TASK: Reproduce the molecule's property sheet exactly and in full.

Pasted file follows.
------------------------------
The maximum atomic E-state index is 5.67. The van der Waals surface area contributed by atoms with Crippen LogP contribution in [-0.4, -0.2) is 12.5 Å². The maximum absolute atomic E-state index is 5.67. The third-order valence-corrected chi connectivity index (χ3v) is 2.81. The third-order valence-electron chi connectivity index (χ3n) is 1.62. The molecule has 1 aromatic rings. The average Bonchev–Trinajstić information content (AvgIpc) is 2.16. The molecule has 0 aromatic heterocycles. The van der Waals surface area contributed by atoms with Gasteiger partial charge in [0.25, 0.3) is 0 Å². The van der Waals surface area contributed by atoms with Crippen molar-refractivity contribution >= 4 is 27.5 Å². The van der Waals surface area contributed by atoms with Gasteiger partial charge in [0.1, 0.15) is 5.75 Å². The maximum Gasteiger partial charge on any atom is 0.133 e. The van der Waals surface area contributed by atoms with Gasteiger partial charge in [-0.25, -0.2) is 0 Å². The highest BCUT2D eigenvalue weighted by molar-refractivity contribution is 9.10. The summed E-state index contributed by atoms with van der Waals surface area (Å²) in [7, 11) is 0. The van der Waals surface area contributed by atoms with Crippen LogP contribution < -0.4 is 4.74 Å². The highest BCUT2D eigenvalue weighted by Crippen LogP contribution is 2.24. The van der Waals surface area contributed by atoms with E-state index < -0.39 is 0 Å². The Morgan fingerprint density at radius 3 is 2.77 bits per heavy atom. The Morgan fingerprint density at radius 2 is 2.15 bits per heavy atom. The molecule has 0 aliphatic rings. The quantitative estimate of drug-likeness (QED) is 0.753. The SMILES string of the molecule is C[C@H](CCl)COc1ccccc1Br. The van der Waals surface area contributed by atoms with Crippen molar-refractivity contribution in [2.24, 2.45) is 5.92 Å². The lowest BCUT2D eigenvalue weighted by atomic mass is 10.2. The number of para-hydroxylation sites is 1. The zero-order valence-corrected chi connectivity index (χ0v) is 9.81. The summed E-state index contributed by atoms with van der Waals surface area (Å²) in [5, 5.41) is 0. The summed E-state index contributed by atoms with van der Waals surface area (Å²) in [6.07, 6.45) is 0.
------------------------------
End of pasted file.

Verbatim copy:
The maximum atomic E-state index is 5.67. The van der Waals surface area contributed by atoms with Crippen LogP contribution in [-0.4, -0.2) is 12.5 Å². The maximum absolute atomic E-state index is 5.67. The third-order valence-corrected chi connectivity index (χ3v) is 2.81. The third-order valence-electron chi connectivity index (χ3n) is 1.62. The molecule has 1 aromatic rings. The average Bonchev–Trinajstić information content (AvgIpc) is 2.16. The molecule has 0 aromatic heterocycles. The van der Waals surface area contributed by atoms with Gasteiger partial charge in [0.25, 0.3) is 0 Å². The van der Waals surface area contributed by atoms with Crippen molar-refractivity contribution >= 4 is 27.5 Å². The van der Waals surface area contributed by atoms with Gasteiger partial charge in [0.1, 0.15) is 5.75 Å². The maximum Gasteiger partial charge on any atom is 0.133 e. The van der Waals surface area contributed by atoms with Gasteiger partial charge in [-0.25, -0.2) is 0 Å². The highest BCUT2D eigenvalue weighted by molar-refractivity contribution is 9.10. The summed E-state index contributed by atoms with van der Waals surface area (Å²) in [7, 11) is 0. The van der Waals surface area contributed by atoms with Crippen LogP contribution < -0.4 is 4.74 Å². The highest BCUT2D eigenvalue weighted by Crippen LogP contribution is 2.24. The van der Waals surface area contributed by atoms with E-state index < -0.39 is 0 Å². The Morgan fingerprint density at radius 3 is 2.77 bits per heavy atom. The Morgan fingerprint density at radius 2 is 2.15 bits per heavy atom. The molecule has 0 aliphatic rings. The quantitative estimate of drug-likeness (QED) is 0.753. The SMILES string of the molecule is C[C@H](CCl)COc1ccccc1Br. The van der Waals surface area contributed by atoms with Crippen molar-refractivity contribution in [2.24, 2.45) is 5.92 Å². The lowest BCUT2D eigenvalue weighted by atomic mass is 10.2. The number of para-hydroxylation sites is 1. The zero-order valence-corrected chi connectivity index (χ0v) is 9.81. The summed E-state index contributed by atoms with van der Waals surface area (Å²) in [5, 5.41) is 0. The summed E-state index contributed by atoms with van der Waals surface area (Å²) in [6.07, 6.45) is 0.